The latter incident, in 2014, when Riewoldt was 26, occurred after he told reporters that, perhaps, the Tigers were too eager to mimic the playing style of the then supreme Hawthorn. As analysis it wasn’t crazy, but his indiscretion badly insulted his coach and wildly excited a media pack accustomed to artfully unrevealing press conferences. And they wanted more. “Something on this day – my bubbling hatred for the way my intentions and actions were being skewed and amplified and twisted by reporters and commentators and columnists – led to one of the silliest episodes of my career,” he writes in his memoir.

And so the media hung around, and from their panting clutches Riewoldt sought escape. “Once I was done for the day, wearing thongs and a Richmond backpack, I jumped the barbed wire fence at the Richmond station end of the oval, only to look up and see a reporter sitting in his car staring straight at me,” he writes.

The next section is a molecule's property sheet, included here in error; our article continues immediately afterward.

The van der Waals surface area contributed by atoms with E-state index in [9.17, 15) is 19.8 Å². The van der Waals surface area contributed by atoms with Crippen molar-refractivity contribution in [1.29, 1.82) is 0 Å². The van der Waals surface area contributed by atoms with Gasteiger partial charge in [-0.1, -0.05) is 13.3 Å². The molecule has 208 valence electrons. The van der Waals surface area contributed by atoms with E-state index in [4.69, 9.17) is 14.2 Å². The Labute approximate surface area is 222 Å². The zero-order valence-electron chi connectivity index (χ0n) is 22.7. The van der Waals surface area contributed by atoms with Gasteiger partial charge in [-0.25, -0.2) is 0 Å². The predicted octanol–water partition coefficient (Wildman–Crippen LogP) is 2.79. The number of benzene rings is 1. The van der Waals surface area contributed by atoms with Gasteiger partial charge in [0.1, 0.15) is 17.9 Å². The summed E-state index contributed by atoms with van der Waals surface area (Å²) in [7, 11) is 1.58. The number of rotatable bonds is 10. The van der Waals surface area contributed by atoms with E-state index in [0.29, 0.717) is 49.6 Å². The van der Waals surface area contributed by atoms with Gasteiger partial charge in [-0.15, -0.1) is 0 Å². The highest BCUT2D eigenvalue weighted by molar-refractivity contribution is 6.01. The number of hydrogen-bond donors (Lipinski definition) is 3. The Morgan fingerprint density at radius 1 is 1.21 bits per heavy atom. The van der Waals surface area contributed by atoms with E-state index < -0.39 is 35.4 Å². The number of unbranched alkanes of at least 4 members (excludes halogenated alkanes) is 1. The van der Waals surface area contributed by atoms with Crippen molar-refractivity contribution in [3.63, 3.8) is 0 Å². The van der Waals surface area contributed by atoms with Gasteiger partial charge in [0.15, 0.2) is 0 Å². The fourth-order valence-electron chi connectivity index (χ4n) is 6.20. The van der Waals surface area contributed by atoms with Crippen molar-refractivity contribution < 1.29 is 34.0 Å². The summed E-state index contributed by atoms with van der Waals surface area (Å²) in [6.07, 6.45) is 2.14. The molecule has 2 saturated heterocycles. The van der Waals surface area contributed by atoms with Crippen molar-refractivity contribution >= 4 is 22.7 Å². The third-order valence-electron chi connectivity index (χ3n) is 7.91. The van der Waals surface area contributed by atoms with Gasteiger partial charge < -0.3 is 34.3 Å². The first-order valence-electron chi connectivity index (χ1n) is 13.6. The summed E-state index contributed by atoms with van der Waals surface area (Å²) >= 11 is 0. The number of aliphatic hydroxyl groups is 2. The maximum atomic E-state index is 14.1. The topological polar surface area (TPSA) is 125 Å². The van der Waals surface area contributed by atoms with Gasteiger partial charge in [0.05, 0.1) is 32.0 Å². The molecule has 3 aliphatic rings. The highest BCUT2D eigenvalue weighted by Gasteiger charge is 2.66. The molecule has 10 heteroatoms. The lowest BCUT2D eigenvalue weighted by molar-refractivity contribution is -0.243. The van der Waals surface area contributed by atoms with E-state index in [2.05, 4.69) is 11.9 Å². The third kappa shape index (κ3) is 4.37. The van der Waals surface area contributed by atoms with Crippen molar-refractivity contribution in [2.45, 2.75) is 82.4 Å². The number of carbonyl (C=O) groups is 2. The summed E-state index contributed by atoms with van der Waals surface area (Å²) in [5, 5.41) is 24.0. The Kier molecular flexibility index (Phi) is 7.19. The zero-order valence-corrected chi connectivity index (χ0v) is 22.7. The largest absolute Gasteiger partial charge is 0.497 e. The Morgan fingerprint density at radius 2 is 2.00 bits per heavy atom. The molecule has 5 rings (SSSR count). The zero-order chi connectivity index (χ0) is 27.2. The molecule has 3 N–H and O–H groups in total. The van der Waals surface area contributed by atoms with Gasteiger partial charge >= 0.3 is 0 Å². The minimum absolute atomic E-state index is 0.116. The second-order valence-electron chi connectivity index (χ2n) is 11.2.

“More reporters and camera operators came scooting around the corner, so I ran across Punt Road itself, ducking behind cars, trying to hide. I wasn’t thinking straight at all, and out of desperation decided to run up to the train station. I reached the gates and realised I didn’t have a ticket, and the cameras caught it all, including me shaking my head while I bought a myki card to get through the gates and onto the platforms.”

The “Richmond station incident” is still recalled today by footy folks and media – and even by Riewoldt himself – as a great humiliation for him, but the vast shame should be borne by the media. For one, it should not be thought sane, proportionate or of public interest to chase a panicked young man down the street with camera crews because he expressed an opinion about his team’s strategy. Second, if the media despair at the dull evasiveness of the footy press conference, then chasing a kid down the street and filming him struggle with an invalid train pass is a fucking weird way of discouraging it.